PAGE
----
Working Papers

Finance-Thy-Neighbor. Trade Credit Origins of Aggregate Fluctuations. ( Job Market Paper )
– This Version: January 2019

Trade credit in the form of a delay of inputs payments is an important source of financing for all types of firms. In this paper, I study the role of credit linkages for the propagation of financial shocks in a production network where firms finance their working capital requirements using bank and trade credit. To this end, I build a quantitative multisector model with endogenous credit linkages between representative firms in each sector. The endogenous adjustment in the volume and cost of trade credit captures two counteracting mechanisms: (1) Firms smooth interest rate shocks by substituting bank and supplier finance. (2) An increase in the interest rate that a firm charges on trade credit tightens the financing terms of its customers thereby amplifying financial shocks. Quantitatively, the model accounts for 30% of the variation in aggregate output in the US-economy. Model simulations show that the existence of the trade credit network doubled the drop in aggregate output during the 2008-2009 crisis relative to an equivalent economy with bank-finance only. Furthermore, the ratio of total outstanding payments owed by customers for already delivered goods and services to bank credit is a good proxy for the systemic importance of a sector in propagating liquidity shocks.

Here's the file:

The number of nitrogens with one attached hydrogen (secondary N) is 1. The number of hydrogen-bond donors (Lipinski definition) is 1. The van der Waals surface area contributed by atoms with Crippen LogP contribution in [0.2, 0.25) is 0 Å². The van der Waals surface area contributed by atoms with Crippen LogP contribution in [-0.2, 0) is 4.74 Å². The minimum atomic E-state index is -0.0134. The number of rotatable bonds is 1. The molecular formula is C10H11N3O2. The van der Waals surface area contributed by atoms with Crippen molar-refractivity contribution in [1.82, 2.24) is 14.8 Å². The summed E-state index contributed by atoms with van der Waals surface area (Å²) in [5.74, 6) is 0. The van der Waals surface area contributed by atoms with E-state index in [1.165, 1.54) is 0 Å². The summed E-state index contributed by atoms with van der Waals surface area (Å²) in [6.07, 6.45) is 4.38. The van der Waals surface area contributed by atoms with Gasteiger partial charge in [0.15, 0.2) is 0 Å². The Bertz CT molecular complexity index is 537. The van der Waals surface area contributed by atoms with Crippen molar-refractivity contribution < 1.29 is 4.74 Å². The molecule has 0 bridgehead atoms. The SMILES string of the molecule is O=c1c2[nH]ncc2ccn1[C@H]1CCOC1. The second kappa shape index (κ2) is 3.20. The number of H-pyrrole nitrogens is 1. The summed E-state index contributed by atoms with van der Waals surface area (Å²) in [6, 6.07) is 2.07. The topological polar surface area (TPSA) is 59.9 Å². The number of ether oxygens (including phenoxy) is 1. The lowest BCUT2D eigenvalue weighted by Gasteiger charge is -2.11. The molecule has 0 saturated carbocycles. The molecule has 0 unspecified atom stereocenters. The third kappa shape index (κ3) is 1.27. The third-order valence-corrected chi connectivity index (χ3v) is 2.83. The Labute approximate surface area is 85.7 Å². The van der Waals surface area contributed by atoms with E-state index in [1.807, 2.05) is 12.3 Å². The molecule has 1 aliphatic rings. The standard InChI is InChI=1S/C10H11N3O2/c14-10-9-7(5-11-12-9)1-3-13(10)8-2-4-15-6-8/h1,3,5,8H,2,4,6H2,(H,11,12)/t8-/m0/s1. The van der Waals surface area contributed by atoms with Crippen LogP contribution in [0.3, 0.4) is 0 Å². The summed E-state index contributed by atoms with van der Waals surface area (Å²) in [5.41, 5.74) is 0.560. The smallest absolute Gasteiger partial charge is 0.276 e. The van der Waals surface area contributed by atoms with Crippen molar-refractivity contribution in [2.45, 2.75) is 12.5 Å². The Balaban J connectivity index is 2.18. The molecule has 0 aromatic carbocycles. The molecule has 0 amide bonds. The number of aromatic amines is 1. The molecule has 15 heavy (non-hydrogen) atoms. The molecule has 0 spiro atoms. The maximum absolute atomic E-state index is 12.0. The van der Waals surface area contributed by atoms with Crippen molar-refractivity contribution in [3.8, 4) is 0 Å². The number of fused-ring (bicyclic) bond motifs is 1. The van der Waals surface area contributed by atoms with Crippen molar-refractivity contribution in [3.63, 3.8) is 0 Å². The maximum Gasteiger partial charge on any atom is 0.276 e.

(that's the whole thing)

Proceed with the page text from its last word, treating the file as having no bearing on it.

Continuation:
Work in Progress

Financial Frictions and Regional Comovement in the US.

An extensive literature has documented the evolution of comovement of economic activity across countries over time. The importance of bilateral trade as a driver of business cycle synchronization has been highlighted repeatedly. However, the failure of quantitative models to capture the comovement observed in trade data has been dubbed the “trade-comovement puzzle”. Against the back-drop of the quantitative importance of trade credit – the BIS estimates that two thirds of world trade is supported by inter-firm credit – I investigate the ability of an international multisector general equilibrium model with both trade and financial linkages within and across regions to generate comovement patterns and magnitudes as observed in the data.

Networked Forecasts: Theory and Evidence (with Vasco Carvalho)

In this paper, we show that information on the structure of the production network of an economy can help to: (a) produce better forecasts of both sector-level and aggregate growth rates and, (b) quantify the influence of particular sectors on both disaggregate and aggregate forecasts. In the first part of this paper, we offer three theoretical contributions: We show that (1) a small number of key sectors drive the long-run forecasts of all production activities in the economy and (2) the short-run dynamics and persistence of disaggregate forecasts depend on a property of the network of links across production units. (3) We study how knowledge of the underlying network can lead to efficiency gains in aggregate forecasting. In the second part, we compare the aggregate predictive ability of multisector growth models to a set of econometric models and quantify the influence of particular sectors on both disaggregate and aggregate forecasts based on the theoretical results derived in this paper.